Exercise is Medicine: Breast Cancer

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October is breast cancer awareness month. There has been a growing awareness about breast cancer over the last couple years.October is breast cancer awareness month Breast cancer is quite prevalent in Canada with 1 in 9 women being diagnosed at some point in their lifetime. An estimated 25000 women and 220 men were diagnosed in 2015. Exercise and maintaining a balanced lifestyle can help reduce your risk of developing breast cancer. We now know that there can be a genetic component which increases breast cancer risk, specifically the BRCA genes. Remember when Angelina Jolie had her prophylactic double mastectomy a few years ago? She had done genetic testing which showed an increased risk for breast cancer. Lifestyle also plays a huge part in lowering your risk of developing breast cancer. It is estimated that in North America, 17% of breast cancer cases could be prevented if we were able to maintain healthier body weights. Regular physical activity can lower your risk of breast cancer by 25%.

Exercise isn’t just beneficial to prevent breast cancer, it can also play a crucial role in helping all cancer survivors cope with treatment side effects after a diagnosis. Physical activity guidelines for cancer survivors are the same as the general population. The American College of Sports Medicine (ACSM) recommends 150 minutes of moderate aerobic activity per week, 2 strength training sessions, and regular stretching. Some exercises may be better than other depending on what type of treatment you are receiving, the surgeries you’ve had, and any other side effects you are experiencing. Remember to talk to your health care team before starting an exercise program.

Some of the main side effects experienced with breast cancer treatment are fatigue, changes in body composition, and changes in

Click on the image to view an infographic
Click on the image to view an infographic

general mood. The good news? Physical activity can help with all of these!


Cancer-related fatigue is one of the most common side effects experienced by cancer survivors. It can be very debilitating but exercise can help reduce fatigue. It may seem counter intuitive but a moderate level of aerobic exercise (for example, a brisk walk) can help you to reduce fatigue. Think about when you’re feeling a little drowsy after spending a long time at your desk. Going for a quick walk can leave you feeling refreshed, same idea here. There is a point of diminishing returns where too much exercise will leave you feeling even more fatigued than you were before so start slowly.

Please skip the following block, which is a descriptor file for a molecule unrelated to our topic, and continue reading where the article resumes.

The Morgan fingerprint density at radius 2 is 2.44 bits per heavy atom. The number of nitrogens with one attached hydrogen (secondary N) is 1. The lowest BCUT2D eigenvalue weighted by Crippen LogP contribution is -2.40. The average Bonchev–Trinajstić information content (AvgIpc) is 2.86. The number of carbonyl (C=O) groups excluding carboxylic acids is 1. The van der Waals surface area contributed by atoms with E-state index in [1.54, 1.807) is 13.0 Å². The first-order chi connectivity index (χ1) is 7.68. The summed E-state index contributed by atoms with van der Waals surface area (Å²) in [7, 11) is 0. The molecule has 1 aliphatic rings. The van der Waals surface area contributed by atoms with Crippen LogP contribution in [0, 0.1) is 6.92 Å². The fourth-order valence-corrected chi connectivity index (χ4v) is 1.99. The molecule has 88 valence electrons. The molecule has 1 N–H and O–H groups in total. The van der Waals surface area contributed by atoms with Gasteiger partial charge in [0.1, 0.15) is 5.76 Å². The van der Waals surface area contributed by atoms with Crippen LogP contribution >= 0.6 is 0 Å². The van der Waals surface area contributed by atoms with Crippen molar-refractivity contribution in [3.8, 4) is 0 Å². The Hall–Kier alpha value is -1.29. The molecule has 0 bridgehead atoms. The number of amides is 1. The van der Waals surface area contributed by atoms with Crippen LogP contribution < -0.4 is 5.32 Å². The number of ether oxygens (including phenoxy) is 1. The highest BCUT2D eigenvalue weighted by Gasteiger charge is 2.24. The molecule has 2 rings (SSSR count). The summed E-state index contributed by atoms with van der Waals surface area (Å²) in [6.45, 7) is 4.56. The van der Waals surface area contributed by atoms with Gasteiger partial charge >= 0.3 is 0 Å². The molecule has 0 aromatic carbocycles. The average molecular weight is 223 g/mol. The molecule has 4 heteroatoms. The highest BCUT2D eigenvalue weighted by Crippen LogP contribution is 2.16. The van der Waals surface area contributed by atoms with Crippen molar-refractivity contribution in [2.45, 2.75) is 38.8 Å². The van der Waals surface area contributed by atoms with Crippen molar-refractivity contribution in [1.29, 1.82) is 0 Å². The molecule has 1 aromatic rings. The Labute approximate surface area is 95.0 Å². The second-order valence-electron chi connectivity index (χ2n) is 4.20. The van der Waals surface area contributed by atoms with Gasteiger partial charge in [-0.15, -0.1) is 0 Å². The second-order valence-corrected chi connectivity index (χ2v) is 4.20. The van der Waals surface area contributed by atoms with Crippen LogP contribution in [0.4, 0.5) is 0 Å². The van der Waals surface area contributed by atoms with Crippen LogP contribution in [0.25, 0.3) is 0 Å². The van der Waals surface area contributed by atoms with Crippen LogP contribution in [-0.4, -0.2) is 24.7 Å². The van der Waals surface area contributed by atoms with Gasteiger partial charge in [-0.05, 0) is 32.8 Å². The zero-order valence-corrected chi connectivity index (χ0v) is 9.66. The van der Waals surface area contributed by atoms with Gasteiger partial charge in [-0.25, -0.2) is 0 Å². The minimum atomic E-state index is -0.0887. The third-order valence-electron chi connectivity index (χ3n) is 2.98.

Body Composition

A lot of the breast cancer treatments affect your body composition, including increased body weight, decreased muscle mass, and reduced bone density. This can make it even harder to get back to your regular routine after treatment has been completed. Regularly being active can help to manage body weight and maintain muscle mass. Men and women all reach peak bone mineral density in our mid-20s and then we slowly lose bone mass as we age. Women are already at an increased risk for osteoporosis so weight bearing exercises, such as walking, jogging, or lifting weights, can help maintain bone mineral density.

Overall Mood

A cancer diagnosis can be very overwhelming and lead to a lot of stress, and anxiety and depression. Exercise can improve quality of life and reduce anxiety and depression – just 5 minutes of movement can lead to feeling better. Studies have shown that regular exercise can be just as effective as medication in combating anxiety and depression when maintained. Take some time to notice how you mood or stress levels change after your next exercise session.

Risk of Recurrence

There is some evidence that staying active after breast cancer can help reduce your risk of recurrence. Researchers are still trying to determine how much exercise and what type of exercise is needed.

How to Get Started

Keep in mind that you might not be able to do the same level of physical activity or exercise as you could before treatment. Your body is going through a lot and that’s okay! Take it day by day and listen to your body – something is better than nothing.

Resources in Calgary

  • Wellspring: The Wellspring community offers a number of programs to support cancer survivors through their cancer journey. Wellspring just opened a new facility in south Calgary.
  • Thrive Centre: a free exercise facility for cancer survivors and their supporters. The Thrive Centre is located at the University of Calgary.
  • Tom Baker Cancer Centre: TBCC has a number of resources and services for cancer survivors including free access to dietitians and psychologists, a cancer resource library, and other informational programs.


  • Canadian Breast Cancer Foundation
  • American College of Sports Medicine
  • American Psychological Association

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